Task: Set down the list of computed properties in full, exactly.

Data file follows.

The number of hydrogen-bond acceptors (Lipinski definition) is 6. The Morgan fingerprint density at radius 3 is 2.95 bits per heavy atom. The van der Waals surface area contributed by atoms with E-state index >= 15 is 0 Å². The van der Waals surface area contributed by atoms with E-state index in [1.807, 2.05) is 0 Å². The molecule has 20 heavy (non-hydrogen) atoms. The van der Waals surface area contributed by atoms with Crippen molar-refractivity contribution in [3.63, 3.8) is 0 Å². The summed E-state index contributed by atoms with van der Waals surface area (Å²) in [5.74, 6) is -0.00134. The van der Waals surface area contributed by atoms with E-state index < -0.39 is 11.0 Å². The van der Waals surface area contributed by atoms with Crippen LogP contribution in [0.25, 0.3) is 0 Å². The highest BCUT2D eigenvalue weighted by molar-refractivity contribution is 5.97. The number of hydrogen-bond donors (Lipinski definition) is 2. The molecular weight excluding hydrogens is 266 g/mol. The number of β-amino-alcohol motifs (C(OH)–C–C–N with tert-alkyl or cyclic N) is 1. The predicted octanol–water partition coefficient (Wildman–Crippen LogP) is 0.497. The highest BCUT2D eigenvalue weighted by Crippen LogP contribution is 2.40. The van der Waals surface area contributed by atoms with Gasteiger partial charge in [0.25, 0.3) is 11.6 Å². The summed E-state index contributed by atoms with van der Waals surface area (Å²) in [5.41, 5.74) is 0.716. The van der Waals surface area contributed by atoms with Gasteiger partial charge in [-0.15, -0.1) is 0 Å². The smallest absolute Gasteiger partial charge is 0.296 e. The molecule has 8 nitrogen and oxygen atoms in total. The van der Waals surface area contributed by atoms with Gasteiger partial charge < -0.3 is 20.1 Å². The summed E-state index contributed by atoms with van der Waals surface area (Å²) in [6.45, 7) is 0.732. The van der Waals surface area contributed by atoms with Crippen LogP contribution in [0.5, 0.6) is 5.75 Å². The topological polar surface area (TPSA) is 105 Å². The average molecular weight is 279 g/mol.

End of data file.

The number of hydrogen-bond acceptors (Lipinski definition) is 6. The Morgan fingerprint density at radius 3 is 2.95 bits per heavy atom. The van der Waals surface area contributed by atoms with E-state index >= 15 is 0 Å². The van der Waals surface area contributed by atoms with E-state index in [1.807, 2.05) is 0 Å². The molecule has 20 heavy (non-hydrogen) atoms. The van der Waals surface area contributed by atoms with Crippen molar-refractivity contribution in [3.63, 3.8) is 0 Å². The summed E-state index contributed by atoms with van der Waals surface area (Å²) in [5.74, 6) is -0.00134. The van der Waals surface area contributed by atoms with E-state index < -0.39 is 11.0 Å². The van der Waals surface area contributed by atoms with Crippen LogP contribution in [0.25, 0.3) is 0 Å². The highest BCUT2D eigenvalue weighted by molar-refractivity contribution is 5.97. The number of hydrogen-bond donors (Lipinski definition) is 2. The molecular weight excluding hydrogens is 266 g/mol. The number of β-amino-alcohol motifs (C(OH)–C–C–N with tert-alkyl or cyclic N) is 1. The predicted octanol–water partition coefficient (Wildman–Crippen LogP) is 0.497. The highest BCUT2D eigenvalue weighted by Crippen LogP contribution is 2.40. The van der Waals surface area contributed by atoms with Gasteiger partial charge in [0.25, 0.3) is 11.6 Å². The summed E-state index contributed by atoms with van der Waals surface area (Å²) in [5.41, 5.74) is 0.716. The van der Waals surface area contributed by atoms with Gasteiger partial charge in [-0.15, -0.1) is 0 Å². The smallest absolute Gasteiger partial charge is 0.296 e. The molecule has 8 nitrogen and oxygen atoms in total. The van der Waals surface area contributed by atoms with Gasteiger partial charge < -0.3 is 20.1 Å². The summed E-state index contributed by atoms with van der Waals surface area (Å²) in [6.45, 7) is 0.732. The van der Waals surface area contributed by atoms with Crippen LogP contribution in [0.5, 0.6) is 5.75 Å². The topological polar surface area (TPSA) is 105 Å². The average molecular weight is 279 g/mol.